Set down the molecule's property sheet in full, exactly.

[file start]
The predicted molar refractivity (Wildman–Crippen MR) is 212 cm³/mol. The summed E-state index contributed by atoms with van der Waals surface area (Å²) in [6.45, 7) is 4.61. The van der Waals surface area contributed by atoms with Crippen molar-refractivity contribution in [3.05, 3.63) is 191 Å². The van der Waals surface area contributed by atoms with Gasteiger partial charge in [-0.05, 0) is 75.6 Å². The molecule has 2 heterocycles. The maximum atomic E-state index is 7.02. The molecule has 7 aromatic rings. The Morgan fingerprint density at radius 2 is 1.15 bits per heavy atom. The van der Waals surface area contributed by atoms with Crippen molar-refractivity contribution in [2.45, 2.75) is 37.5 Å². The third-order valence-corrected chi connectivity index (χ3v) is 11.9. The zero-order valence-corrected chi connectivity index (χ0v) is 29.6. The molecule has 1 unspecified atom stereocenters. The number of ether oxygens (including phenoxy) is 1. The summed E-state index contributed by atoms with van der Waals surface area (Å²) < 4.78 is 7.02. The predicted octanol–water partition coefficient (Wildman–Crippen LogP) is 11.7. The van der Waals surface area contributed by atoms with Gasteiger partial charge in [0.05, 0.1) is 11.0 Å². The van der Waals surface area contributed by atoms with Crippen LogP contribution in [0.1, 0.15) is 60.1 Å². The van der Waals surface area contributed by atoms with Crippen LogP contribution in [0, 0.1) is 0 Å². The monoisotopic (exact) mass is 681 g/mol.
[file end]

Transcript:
The predicted molar refractivity (Wildman–Crippen MR) is 212 cm³/mol. The summed E-state index contributed by atoms with van der Waals surface area (Å²) in [6.45, 7) is 4.61. The van der Waals surface area contributed by atoms with Crippen molar-refractivity contribution in [3.05, 3.63) is 191 Å². The van der Waals surface area contributed by atoms with Gasteiger partial charge in [-0.05, 0) is 75.6 Å². The molecule has 2 heterocycles. The maximum atomic E-state index is 7.02. The molecule has 7 aromatic rings. The Morgan fingerprint density at radius 2 is 1.15 bits per heavy atom. The van der Waals surface area contributed by atoms with Crippen molar-refractivity contribution in [2.45, 2.75) is 37.5 Å². The third-order valence-corrected chi connectivity index (χ3v) is 11.9. The zero-order valence-corrected chi connectivity index (χ0v) is 29.6. The molecule has 1 unspecified atom stereocenters. The number of ether oxygens (including phenoxy) is 1. The summed E-state index contributed by atoms with van der Waals surface area (Å²) < 4.78 is 7.02. The predicted octanol–water partition coefficient (Wildman–Crippen LogP) is 11.7. The van der Waals surface area contributed by atoms with Gasteiger partial charge in [0.05, 0.1) is 11.0 Å². The van der Waals surface area contributed by atoms with Crippen LogP contribution in [0.1, 0.15) is 60.1 Å². The van der Waals surface area contributed by atoms with Crippen LogP contribution in [0, 0.1) is 0 Å². The monoisotopic (exact) mass is 681 g/mol.